William Hill CEO donates salary to furloughed employees

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Who says big companies don’t have a heart?

Joe Asher isn’t being asked to be compared to Mother Teresa. But the CEO of William Hill U.S. made a magnanimous gesture toward the 600-plus employees the company was forced to furlough last week as the coronavirus pandemic tightened its grip on the American economy.

Asher is donating his entire salary to those furloughed employees through a foundation he has set up within the company. In addition, he has asked William Hill’s remaining 250 employees to pitch in and help their out-of-work colleagues.

“It wasn’t that hard, to be honest with you,” Asher said Wednesday of his decision. “It didn’t feel right to take a paycheck when we have so many employees that were out of work.”

Asher did not reveal his salary. But he said he was in a position to do so without negatively impacting his own family. He also was proud of the way the employees still working are pitching in.

“I told them we are in this together and whatever they can do, they should help,” he said. “Even if it’s only 20 bucks, it’s totally cool. But I want everyone to do something.”

Asher said the gesture has been well received, not only within his own company, but in the casino and sports betting industry.

“The response has been tremendous,” he said. “I’ve received so many emails and texts from our employees and from the gaming community. My hope is it inspires other executives in the industry.

“One thing I know about this industry is it’s so giving. You see the things these big casinos are doing to assist their employees, it’s tremendous. I’m so encouraged by what I’m seeing.”

One thing Asher misses seeing are the Vegas Golden Knights, and sports in general. With the sports world shut down in the U.S. and Canada, Asher said it’s leaving people feeling depressed.

“We’ve got to get sports going again,” he said. “Even if it means playing in an empty arena. People need something to watch. All they’re hearing about on the news are masks and ventilators and (protective) gowns. It’s all doom and gloom. We need to have something else to think about.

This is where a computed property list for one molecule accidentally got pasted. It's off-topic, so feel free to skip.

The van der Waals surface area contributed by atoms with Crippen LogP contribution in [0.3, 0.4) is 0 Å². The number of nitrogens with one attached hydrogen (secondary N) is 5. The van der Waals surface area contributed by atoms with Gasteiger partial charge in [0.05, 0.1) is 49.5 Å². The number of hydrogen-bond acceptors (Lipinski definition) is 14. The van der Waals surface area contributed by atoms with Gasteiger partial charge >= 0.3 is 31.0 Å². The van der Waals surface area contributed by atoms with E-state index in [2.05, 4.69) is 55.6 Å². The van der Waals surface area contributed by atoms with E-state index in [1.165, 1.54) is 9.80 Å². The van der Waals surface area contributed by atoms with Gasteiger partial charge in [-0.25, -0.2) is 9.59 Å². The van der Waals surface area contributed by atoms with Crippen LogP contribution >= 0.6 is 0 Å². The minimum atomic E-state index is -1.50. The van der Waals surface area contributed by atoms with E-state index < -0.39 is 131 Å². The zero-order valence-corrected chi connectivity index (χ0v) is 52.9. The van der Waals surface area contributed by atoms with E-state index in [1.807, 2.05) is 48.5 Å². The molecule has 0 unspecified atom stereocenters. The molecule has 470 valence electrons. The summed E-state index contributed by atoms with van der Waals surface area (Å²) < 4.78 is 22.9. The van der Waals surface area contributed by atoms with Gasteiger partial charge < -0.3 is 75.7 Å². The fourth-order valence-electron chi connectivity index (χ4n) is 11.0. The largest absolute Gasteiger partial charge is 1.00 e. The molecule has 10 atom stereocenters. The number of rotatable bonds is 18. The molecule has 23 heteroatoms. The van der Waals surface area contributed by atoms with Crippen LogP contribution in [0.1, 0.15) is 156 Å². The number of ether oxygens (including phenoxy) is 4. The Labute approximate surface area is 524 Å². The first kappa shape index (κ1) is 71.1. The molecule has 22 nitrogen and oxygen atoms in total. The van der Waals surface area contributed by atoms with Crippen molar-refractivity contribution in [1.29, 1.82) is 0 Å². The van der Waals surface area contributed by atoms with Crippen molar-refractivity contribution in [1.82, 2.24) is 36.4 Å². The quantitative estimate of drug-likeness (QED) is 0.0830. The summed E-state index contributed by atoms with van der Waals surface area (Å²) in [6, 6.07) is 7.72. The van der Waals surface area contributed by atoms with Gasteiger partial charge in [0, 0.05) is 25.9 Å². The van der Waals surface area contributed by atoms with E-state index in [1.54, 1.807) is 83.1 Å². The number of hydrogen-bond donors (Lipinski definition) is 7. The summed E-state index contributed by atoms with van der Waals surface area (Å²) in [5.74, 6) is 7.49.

“Obviously, it’s critical for our business. But it’s more important for the country’s well-being.”

Asher is worried about the mental health of his own employees. His company has an Employee Assistance Program to help with depression or other issues. As part of his foundation’s setup to help with financial assistance, William Hill is picking up 100 percent of the furloughed employees’ health insurance payments through the end of June.

“We can’t lose people to illness in a medical crisis because they didn’t have insurance,” he said. “That’s immoral.”

Like virtually everyone, Asher has no idea when the coronavirus pandemic will subside. He said he will keep the foundation in place during the crisis and will likely maintain it in some form once things return to normal.

“We don’t know how long this is going to last,” he said. “But this company has ben around for 86 years. William Hill survived World War II and I’ll be damned if it dies on my watch. We’ll get through it.” 

About the Author

Steve Carp

Steve Carp is a six-time Nevada Sportswriter of the Year. A 30-year veteran of the Las Vegas sports journalism scene, he covered the Vegas Golden Knights for the Las Vegas Review-Journal from 2015-2018.

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